The flight out may have been the best part of the trip. I booked us on Mokulele Air, which I've never flown. We were checked off a list to board. The flight left early because everyone was there. Instead of a noisy jet with sterile flight attendants, we were on a 12 seater single prop with big windows. The captain turned around in his seat to breif us. The flight was both stunning and fun. We flew lower because it's a prop plane. So worth it. I don't think I'll be island hopping on Hawaiian anymore. Loved it!
So that's it, a fun little weekend getaway with my man. Nothing insanely adventurous, but perfect for what we needed.

Friday, June 8, 2018

Springtime Adventures in Steamboat Springs, CO

Last fall my dad invited me to a yoga retreat in Steamboat Springs, CO in May. The cost was ridiculously low and I happen to love Colorado. Plus, a darling little ski town in the middle of nowhere with hot springs, um YES PLEASE! So, I was instantly waving my money in the air yelling "I WANT TO GO!!!" My husband is a super patient man. I RSVP'd immediately and Dad put the deposit in for the four of us.
Steamboat springs, Colorado, hiking
Fast forward to May, I'd been beyond excited about this trip for months. The retreat was run by Erin of Oso and Co Adventures out of Heber City, UT. She did an amazing job with planning and execution of every aspect of it. And the best part of all? She has two sweet doggies to snuggle. Westy was less than 4 months old and I couldn't get enough!
The schedule Erin had laid out for the retreat was packed full of amazingness. Each day began with pranayama (breath work) on the deck in the morning sunshine. That was followed immediately by breakfast, a two hour block of yoga, and lunch. Then there was a gap of time for an activity: biking, hiking, visiting town (more on all of that in a min). Then we came back for another 60-90 minute block of yoga, dinner and a lesson on Shamanism from Soaring Eagle Ed. Two nights even included visit to the hot springs.
Steamboat Springs Colorado, bike
Each yoga practice centered around a chakra. We began at the root chakra working on centering ourselves and finally ended with the crown chakra where we danced and did lots of fun inversions. So, seven practices in four days with completely different themes, movements, and poses. I loved each one. For the throat chakra, she had us scream for several rounds. I thought it was freeing and funny. Mike found it emotional. Lorrie was horrified. So, that was an interesting social experiment.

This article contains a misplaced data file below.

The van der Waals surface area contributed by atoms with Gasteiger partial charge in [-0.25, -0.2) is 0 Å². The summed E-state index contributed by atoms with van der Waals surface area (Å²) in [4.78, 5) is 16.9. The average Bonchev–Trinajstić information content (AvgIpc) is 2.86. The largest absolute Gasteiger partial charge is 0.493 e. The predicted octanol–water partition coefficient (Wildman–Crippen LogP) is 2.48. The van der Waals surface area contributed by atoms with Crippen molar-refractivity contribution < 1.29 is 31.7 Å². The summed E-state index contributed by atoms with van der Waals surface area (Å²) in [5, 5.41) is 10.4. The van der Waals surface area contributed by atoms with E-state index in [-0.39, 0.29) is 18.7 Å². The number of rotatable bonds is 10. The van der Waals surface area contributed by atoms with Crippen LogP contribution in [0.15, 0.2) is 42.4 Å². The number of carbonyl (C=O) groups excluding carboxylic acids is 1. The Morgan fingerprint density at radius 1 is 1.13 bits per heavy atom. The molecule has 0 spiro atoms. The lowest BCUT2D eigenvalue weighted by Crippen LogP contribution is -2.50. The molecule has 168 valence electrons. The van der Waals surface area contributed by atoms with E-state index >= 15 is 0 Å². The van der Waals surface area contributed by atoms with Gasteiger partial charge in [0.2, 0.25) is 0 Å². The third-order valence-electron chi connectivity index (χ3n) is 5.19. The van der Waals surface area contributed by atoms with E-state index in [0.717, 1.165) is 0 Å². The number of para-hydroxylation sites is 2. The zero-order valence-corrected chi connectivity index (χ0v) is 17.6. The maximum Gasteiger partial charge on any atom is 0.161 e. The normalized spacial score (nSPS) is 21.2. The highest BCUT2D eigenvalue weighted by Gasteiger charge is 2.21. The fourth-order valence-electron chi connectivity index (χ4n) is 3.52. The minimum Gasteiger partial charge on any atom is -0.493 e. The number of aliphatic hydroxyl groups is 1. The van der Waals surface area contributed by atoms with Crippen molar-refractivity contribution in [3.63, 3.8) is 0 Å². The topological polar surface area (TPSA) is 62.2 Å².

aspens, steamboat springs, co, colorado, hike, hiking
The meals worked through the chakras as well. Some were a combination of two adjacent chakras. The food was a bounty of color and flavor, mostly vegetarian with a bit of turkey thrown in here and there. 
The activity for the first day was mountain biking. We rented bikes in town and rode Spring Creek Trail. It's about 4 miles each way with 1200 feet of elevation gain. Yikes. The original plan was to drive to the top and bike down. Most of us opted to bike up and down. I made it most of the way. The trail started around 7000 feet of elevation. If you've never lived at sea level then tried to be awesome over a mile higher, know this: you'll struggle. Mike and I felt like our lungs were raw and shredded by the midpoint. I finally turned around before the final push because why trash my body on day 1? Lorrie and I rode down together and I forgot just how joyous cruising downhill on a mountain bike is. The air smelled amazing, there were trees and sun and greenery everywhere, plus it's fun to ride across streams and bridges. This trail was a win. Even my lungs grudgingly agree.
mountain bike, biking, colorado, spring creek trail, co
Day 2's activity was a little bitty hike to Fish Creek Falls. Again, we pushed the distance. The first and bigger falls is only a quarter mile down a paved trail. Ummmm.... So we went to the second falls which is a crazy beautiful five mile round trip. Have I mentioned I love Colorado? BTW I love this picture of Mike. He's not even posing, he woke up like this. :D